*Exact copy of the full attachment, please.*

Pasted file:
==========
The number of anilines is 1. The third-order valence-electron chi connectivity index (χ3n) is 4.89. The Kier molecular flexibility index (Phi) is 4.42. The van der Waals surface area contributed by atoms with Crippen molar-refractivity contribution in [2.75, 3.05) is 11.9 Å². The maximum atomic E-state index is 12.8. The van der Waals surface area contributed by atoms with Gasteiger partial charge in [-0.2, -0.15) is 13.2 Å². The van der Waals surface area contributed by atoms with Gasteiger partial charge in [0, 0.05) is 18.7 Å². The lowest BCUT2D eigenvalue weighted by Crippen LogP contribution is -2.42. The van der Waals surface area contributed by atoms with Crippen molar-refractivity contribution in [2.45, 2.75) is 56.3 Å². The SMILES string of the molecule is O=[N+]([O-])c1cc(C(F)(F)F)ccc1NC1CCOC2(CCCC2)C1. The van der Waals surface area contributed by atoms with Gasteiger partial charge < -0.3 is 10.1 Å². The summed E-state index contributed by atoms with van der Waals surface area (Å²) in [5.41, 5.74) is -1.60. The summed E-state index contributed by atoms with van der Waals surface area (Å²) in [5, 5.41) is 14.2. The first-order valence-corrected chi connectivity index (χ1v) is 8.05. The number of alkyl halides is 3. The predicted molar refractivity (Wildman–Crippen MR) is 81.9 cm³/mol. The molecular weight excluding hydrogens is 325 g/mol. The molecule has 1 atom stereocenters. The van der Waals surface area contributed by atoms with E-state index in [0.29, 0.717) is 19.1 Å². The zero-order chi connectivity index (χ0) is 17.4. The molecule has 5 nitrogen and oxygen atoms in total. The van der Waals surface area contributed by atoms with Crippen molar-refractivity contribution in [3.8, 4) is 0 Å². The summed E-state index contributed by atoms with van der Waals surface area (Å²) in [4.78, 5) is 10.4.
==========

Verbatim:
The number of anilines is 1. The third-order valence-electron chi connectivity index (χ3n) is 4.89. The Kier molecular flexibility index (Phi) is 4.42. The van der Waals surface area contributed by atoms with Crippen molar-refractivity contribution in [2.75, 3.05) is 11.9 Å². The maximum atomic E-state index is 12.8. The van der Waals surface area contributed by atoms with Gasteiger partial charge in [-0.2, -0.15) is 13.2 Å². The van der Waals surface area contributed by atoms with Gasteiger partial charge in [0, 0.05) is 18.7 Å². The lowest BCUT2D eigenvalue weighted by Crippen LogP contribution is -2.42. The van der Waals surface area contributed by atoms with Crippen molar-refractivity contribution in [2.45, 2.75) is 56.3 Å². The SMILES string of the molecule is O=[N+]([O-])c1cc(C(F)(F)F)ccc1NC1CCOC2(CCCC2)C1. The van der Waals surface area contributed by atoms with Gasteiger partial charge < -0.3 is 10.1 Å². The summed E-state index contributed by atoms with van der Waals surface area (Å²) in [5.41, 5.74) is -1.60. The summed E-state index contributed by atoms with van der Waals surface area (Å²) in [5, 5.41) is 14.2. The first-order valence-corrected chi connectivity index (χ1v) is 8.05. The number of alkyl halides is 3. The predicted molar refractivity (Wildman–Crippen MR) is 81.9 cm³/mol. The molecular weight excluding hydrogens is 325 g/mol. The molecule has 1 atom stereocenters. The van der Waals surface area contributed by atoms with E-state index in [0.29, 0.717) is 19.1 Å². The zero-order chi connectivity index (χ0) is 17.4. The molecule has 5 nitrogen and oxygen atoms in total. The van der Waals surface area contributed by atoms with Crippen molar-refractivity contribution in [3.8, 4) is 0 Å². The summed E-state index contributed by atoms with van der Waals surface area (Å²) in [4.78, 5) is 10.4.